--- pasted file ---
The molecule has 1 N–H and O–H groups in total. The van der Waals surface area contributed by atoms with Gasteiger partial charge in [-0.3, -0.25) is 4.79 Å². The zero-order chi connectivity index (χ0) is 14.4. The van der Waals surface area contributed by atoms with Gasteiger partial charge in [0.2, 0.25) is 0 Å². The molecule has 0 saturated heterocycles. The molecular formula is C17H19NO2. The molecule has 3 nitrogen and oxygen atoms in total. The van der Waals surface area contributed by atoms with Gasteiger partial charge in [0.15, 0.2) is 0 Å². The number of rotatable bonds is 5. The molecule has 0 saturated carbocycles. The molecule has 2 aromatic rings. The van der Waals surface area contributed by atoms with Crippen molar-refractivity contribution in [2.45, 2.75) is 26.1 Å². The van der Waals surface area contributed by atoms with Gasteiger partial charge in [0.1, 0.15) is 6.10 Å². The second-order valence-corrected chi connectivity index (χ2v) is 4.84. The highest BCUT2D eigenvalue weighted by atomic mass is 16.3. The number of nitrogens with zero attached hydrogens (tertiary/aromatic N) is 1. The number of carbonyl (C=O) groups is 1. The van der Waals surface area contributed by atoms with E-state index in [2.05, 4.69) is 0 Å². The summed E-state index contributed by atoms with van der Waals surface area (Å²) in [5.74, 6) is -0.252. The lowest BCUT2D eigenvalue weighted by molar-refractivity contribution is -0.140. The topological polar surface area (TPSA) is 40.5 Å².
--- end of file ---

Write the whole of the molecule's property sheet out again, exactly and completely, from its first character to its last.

The molecule has 1 N–H and O–H groups in total. The van der Waals surface area contributed by atoms with Gasteiger partial charge in [-0.3, -0.25) is 4.79 Å². The zero-order chi connectivity index (χ0) is 14.4. The van der Waals surface area contributed by atoms with Gasteiger partial charge in [0.2, 0.25) is 0 Å². The molecule has 0 saturated heterocycles. The molecular formula is C17H19NO2. The molecule has 3 nitrogen and oxygen atoms in total. The van der Waals surface area contributed by atoms with Gasteiger partial charge in [0.15, 0.2) is 0 Å². The number of rotatable bonds is 5. The molecule has 0 saturated carbocycles. The molecule has 2 aromatic rings. The van der Waals surface area contributed by atoms with Crippen molar-refractivity contribution in [2.45, 2.75) is 26.1 Å². The van der Waals surface area contributed by atoms with Gasteiger partial charge in [0.1, 0.15) is 6.10 Å². The second-order valence-corrected chi connectivity index (χ2v) is 4.84. The highest BCUT2D eigenvalue weighted by atomic mass is 16.3. The number of nitrogens with zero attached hydrogens (tertiary/aromatic N) is 1. The number of carbonyl (C=O) groups is 1. The van der Waals surface area contributed by atoms with E-state index in [2.05, 4.69) is 0 Å². The summed E-state index contributed by atoms with van der Waals surface area (Å²) in [5.74, 6) is -0.252. The lowest BCUT2D eigenvalue weighted by molar-refractivity contribution is -0.140. The topological polar surface area (TPSA) is 40.5 Å².